M. Night Shyamalan might be best known for his unexpected plot twists, but one of his best films was pretty darn straightforward. Mel Gibson, Joaquin Phoenix, Rory Culkin, and Abigail Breslin fight an alien invasion in their rural Pennsylvania town. Shyamalan successfully blends conspiracy curiosities and high-anxiety scares into an extraterrestrial flick that’ll get your blood pumping — no need to get fancy when executing at this level.



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Vincenzo Natali accomplishes more with a reported $250,000 cash budget and generous service donations than most multi-million-dollar studio projects. Using a single reusable set and colored lighting techniques, Natali traps his cast like rats in a deadly maze as they try to escape a labyrinth of square chambers using advanced math calculations. It’s a little sci-fi horror miracle, boasting the talents of a director who can make so much out of so (comparatively) little.




Is Tremors one of the greatest creature features… ever? Without question. Graboids are nightmarish sandworms, Burt Gummer is a legendary monster hunter, and actors over-accentuate the comedy in this otherwise earth-quaking thriller. Kevin Bacon and Fred Ward are a dynamic handyman duo, delightful together when dodging Graboid attacks.


28 Days Later

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Yes, 28 Days Later is a zombie movie, but its careful plot and exposition definitely put it in the realm of sci-fi horror. Danny Boyle unleashes an outbreak at an Olympic sprinter’s pace and traverses a frightening Great Britain where the “rage virus” is raging like no other. This one is practically frothing at the mouth; 28 Days Later should come with a ​​Xanax to pop after.



Everett Collection

David Cronenberg is a master of body horror, and in Scanners, he focuses on popping heads like melons filled with dynamite. Superpowered individuals called “scanners” use abilities like telekinesis and psychokinesis in a movie that pits a private military company’s recruited scanners against an underground ring of rebel scanners. It’s the kind of high-concept madness that put Cronenberg on the map, handled with care yet let off the chain.


The Terminator


Is Terminator a horror film? The movie is about a time-traveling cyborg sent to kill a woman named Sarah Connor and is structured like any slasher where a “Big Bad” mutilates victims. Plus all that automaton-under-flesh body horror? Yeah, it certainly belongs here.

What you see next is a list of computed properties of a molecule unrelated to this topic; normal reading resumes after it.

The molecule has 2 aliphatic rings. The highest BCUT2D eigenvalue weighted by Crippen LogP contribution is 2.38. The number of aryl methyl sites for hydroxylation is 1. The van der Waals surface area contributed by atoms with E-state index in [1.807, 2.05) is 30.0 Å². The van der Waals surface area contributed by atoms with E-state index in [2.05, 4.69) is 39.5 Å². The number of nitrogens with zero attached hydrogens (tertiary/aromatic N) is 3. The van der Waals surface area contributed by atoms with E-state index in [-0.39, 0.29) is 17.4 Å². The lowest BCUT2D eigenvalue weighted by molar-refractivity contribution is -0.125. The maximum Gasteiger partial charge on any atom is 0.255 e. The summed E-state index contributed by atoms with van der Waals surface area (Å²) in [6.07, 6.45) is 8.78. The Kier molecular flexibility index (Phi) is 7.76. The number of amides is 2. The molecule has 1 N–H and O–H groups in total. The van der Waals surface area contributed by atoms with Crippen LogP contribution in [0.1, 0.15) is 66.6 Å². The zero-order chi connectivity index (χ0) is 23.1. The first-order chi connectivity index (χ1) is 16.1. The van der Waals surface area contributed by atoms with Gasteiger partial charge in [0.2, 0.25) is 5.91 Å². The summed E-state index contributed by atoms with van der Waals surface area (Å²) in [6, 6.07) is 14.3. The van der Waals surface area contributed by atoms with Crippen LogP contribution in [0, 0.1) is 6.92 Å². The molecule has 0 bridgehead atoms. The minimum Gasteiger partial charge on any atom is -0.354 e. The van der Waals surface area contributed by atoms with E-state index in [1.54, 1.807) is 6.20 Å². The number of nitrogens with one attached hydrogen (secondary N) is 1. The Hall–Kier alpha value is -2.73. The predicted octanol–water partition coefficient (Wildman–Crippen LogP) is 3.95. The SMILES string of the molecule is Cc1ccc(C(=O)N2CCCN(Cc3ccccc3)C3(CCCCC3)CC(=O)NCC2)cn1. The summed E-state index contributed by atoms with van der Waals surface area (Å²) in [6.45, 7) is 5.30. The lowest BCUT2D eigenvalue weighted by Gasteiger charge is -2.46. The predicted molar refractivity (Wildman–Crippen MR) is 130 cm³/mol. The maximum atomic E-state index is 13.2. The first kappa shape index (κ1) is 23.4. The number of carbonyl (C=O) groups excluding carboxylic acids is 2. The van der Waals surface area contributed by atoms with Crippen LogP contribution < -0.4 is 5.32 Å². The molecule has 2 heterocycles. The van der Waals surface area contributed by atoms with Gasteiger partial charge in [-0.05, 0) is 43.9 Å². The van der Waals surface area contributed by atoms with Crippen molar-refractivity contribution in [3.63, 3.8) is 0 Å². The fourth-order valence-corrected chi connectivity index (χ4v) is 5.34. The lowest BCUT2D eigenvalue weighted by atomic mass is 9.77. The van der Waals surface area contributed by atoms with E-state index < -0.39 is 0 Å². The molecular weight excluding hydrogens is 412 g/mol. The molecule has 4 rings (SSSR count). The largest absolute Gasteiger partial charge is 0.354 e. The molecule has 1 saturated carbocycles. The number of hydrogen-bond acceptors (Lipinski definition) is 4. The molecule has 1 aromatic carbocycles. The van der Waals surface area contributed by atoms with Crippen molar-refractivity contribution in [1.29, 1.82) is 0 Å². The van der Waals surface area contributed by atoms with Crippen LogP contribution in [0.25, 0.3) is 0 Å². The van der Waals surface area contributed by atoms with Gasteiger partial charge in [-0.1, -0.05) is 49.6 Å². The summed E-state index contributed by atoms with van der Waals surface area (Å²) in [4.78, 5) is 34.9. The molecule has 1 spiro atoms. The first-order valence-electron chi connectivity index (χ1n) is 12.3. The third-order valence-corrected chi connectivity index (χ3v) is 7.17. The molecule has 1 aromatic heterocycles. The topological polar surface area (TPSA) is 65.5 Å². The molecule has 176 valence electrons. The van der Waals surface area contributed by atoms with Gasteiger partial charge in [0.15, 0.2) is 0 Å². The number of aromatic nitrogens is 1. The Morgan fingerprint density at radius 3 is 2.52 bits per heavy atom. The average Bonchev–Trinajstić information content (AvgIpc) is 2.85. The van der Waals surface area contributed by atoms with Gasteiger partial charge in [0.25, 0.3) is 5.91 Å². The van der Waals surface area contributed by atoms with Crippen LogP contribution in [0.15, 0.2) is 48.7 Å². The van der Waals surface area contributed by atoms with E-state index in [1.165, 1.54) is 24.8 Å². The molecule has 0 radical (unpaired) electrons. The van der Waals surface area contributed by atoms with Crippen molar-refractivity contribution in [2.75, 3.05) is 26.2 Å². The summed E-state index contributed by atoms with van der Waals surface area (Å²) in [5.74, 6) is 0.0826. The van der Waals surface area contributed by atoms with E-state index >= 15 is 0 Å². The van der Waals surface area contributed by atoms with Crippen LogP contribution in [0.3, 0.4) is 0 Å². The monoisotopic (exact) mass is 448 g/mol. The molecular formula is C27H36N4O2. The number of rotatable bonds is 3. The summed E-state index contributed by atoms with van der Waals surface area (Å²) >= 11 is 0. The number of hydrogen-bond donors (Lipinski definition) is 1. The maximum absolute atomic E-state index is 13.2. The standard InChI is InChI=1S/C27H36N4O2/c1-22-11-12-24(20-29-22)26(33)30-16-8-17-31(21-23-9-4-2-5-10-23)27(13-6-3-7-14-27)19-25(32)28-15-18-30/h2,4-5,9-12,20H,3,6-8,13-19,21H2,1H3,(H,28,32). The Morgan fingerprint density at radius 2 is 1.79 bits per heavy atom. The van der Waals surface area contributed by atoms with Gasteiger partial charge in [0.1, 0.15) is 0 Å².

Project Wolf Hunting

Well Go USA

Imagine Con Air meets Under Siege meets Resident Evil: Rhat’s Project Wolf Hunting. Criminals on a boat break free from their shackles, kill a bunch of law enforcement in the process, but then confront a zombie-like creature with superhuman killing abilities. It’s a bonkers, stupendously bloody, and butt-whooping South Korean genre hybrid waiting to be discovered.



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James Cameron took Alien into action territory with Aliens, but it’s still a terrifying sequel. Colonial Marines try to blast their way through waves of Xenomorphs, only to meet violent bloodshed and cruel fates. The cast rocks, the thrills are intense, and Aliens would be the clear favorite in any other franchise. Game over? It’s more like a high score!




Long live the new flesh, and all hail King Cronenberg. James Woods may have fallen hard out of grace (rightfully), but Videodrome is still an exquisite and harsh examination of what you can find broadcast onto screens. It’s snuffy, psychosexual, and as fantastically unhinged as the best Cronenberg films are — from either David or Brandon.


Cabin in the Woods


MGM’s collapse threatened the release of Cabin in the Woods, but luckily, Lionsgate stepped in and saved Drew Goddard’s magnificent kitchen-sink monster mash. This compact blurb can’t convey even a fraction of this flick’s greatness, so we’ll just say “I’m sorry I let you get attacked by a werewolf and then ended the world.”